Magha Puja, also called Sangha Day or Fourfold Assembly Day, in most Buddhist countries is observed on the first full moon day of March.
The day commemorates a time when 1,250 enlightened monks, disciples of the historical Buddha, spontaneously came together to pay respect to the Buddha. The day is called “Fourfold Assembly” Day because
- All the monks were arhats.
- All the monks had been ordained by the Buddha.
- The monks came together as if by chance, without any planning or prior appointment
- It was the full moon day of Magha (March).
When the monks were assembled, the Buddha delivered a sermon in which he asked the monks to do good, to abstain from bad action, and to purify the mind.
The word sangha refers to the community of Buddhists, either all Buddhists everywhere or a particular fellowship of Buddhists. Although sangha can refer to both monks and laypeople, Magha Puja Day is called “Sangha Day” because it is a day to show appreciation to the monastic sangha.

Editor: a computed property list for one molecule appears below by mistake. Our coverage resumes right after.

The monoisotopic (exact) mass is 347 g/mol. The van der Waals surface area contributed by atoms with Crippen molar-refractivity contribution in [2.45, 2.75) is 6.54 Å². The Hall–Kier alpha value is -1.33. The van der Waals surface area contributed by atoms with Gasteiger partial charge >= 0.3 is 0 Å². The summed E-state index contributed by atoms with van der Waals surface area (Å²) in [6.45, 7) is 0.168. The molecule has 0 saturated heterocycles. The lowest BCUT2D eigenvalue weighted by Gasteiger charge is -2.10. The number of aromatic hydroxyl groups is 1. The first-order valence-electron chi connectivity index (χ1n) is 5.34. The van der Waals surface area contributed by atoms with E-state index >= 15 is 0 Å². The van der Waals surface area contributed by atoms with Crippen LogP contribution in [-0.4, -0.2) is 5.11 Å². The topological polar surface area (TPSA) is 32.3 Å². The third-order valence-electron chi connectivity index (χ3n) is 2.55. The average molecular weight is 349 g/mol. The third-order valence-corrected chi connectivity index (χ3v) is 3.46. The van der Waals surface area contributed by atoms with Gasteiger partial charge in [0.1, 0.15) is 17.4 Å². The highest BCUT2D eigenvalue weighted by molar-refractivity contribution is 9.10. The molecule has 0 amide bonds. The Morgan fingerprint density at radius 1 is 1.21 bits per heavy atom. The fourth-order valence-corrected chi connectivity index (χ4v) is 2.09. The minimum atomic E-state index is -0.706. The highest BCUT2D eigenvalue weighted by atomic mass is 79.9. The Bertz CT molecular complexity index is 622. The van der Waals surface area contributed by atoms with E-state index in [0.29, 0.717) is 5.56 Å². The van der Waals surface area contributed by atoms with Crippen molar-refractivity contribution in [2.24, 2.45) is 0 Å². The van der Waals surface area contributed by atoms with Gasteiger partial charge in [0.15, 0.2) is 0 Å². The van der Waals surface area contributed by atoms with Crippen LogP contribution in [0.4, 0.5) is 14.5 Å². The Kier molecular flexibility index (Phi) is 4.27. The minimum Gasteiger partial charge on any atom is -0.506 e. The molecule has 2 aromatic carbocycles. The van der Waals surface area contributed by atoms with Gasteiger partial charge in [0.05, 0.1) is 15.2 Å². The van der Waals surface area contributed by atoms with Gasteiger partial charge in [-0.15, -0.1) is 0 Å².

On this day laypeople gather at temples, usually in the morning, bringing with them offerings of food and other items for the monastics. Magha Puja observations usually feature processions, sometimes by candlelight. Observers walk around a shrine or Buddha image or through a temple three times, once for each of the Three Jewels – The Buddha, the Dharma, and the Sangha.
In Thailand, this same holiday is called Makha Bucha and is observed about a month earlier.